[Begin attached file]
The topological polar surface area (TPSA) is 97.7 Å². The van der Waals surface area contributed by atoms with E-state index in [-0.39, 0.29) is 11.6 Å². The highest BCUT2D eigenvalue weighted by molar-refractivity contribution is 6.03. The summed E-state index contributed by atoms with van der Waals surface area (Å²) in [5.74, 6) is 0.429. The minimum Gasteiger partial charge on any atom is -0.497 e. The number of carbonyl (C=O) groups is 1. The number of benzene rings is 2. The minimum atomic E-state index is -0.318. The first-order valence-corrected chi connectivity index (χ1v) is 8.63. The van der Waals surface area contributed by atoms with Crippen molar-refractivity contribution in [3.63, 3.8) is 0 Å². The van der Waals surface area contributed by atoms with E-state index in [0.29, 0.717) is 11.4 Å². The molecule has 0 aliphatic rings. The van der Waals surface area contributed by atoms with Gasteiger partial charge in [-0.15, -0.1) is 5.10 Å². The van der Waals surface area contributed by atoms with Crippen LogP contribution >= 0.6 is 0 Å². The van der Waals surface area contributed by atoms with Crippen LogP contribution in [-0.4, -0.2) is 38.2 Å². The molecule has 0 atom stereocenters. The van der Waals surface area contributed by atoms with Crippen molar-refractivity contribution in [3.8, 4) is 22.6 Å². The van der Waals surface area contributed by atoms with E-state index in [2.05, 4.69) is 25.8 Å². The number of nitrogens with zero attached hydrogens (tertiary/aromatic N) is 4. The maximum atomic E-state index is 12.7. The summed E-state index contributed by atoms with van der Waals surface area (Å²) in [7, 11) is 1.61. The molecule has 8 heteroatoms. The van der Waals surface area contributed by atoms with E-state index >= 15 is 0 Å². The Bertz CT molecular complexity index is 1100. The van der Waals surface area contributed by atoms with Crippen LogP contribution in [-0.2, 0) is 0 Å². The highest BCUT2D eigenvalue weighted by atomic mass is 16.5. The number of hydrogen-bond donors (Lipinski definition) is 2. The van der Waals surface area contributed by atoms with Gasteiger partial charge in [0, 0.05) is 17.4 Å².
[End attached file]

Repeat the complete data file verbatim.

The topological polar surface area (TPSA) is 97.7 Å². The van der Waals surface area contributed by atoms with E-state index in [-0.39, 0.29) is 11.6 Å². The highest BCUT2D eigenvalue weighted by molar-refractivity contribution is 6.03. The summed E-state index contributed by atoms with van der Waals surface area (Å²) in [5.74, 6) is 0.429. The minimum Gasteiger partial charge on any atom is -0.497 e. The number of carbonyl (C=O) groups is 1. The number of benzene rings is 2. The minimum atomic E-state index is -0.318. The first-order valence-corrected chi connectivity index (χ1v) is 8.63. The van der Waals surface area contributed by atoms with Crippen molar-refractivity contribution in [3.63, 3.8) is 0 Å². The van der Waals surface area contributed by atoms with E-state index in [0.29, 0.717) is 11.4 Å². The molecule has 0 aliphatic rings. The van der Waals surface area contributed by atoms with Gasteiger partial charge in [-0.15, -0.1) is 5.10 Å². The van der Waals surface area contributed by atoms with Crippen LogP contribution >= 0.6 is 0 Å². The van der Waals surface area contributed by atoms with Crippen LogP contribution in [-0.4, -0.2) is 38.2 Å². The molecule has 0 atom stereocenters. The van der Waals surface area contributed by atoms with Crippen molar-refractivity contribution in [3.8, 4) is 22.6 Å². The van der Waals surface area contributed by atoms with E-state index in [2.05, 4.69) is 25.8 Å². The number of nitrogens with zero attached hydrogens (tertiary/aromatic N) is 4. The maximum atomic E-state index is 12.7. The summed E-state index contributed by atoms with van der Waals surface area (Å²) in [7, 11) is 1.61. The molecule has 8 heteroatoms. The van der Waals surface area contributed by atoms with E-state index >= 15 is 0 Å². The Bertz CT molecular complexity index is 1100. The van der Waals surface area contributed by atoms with Crippen LogP contribution in [-0.2, 0) is 0 Å². The highest BCUT2D eigenvalue weighted by atomic mass is 16.5. The number of hydrogen-bond donors (Lipinski definition) is 2. The van der Waals surface area contributed by atoms with Gasteiger partial charge in [0, 0.05) is 17.4 Å².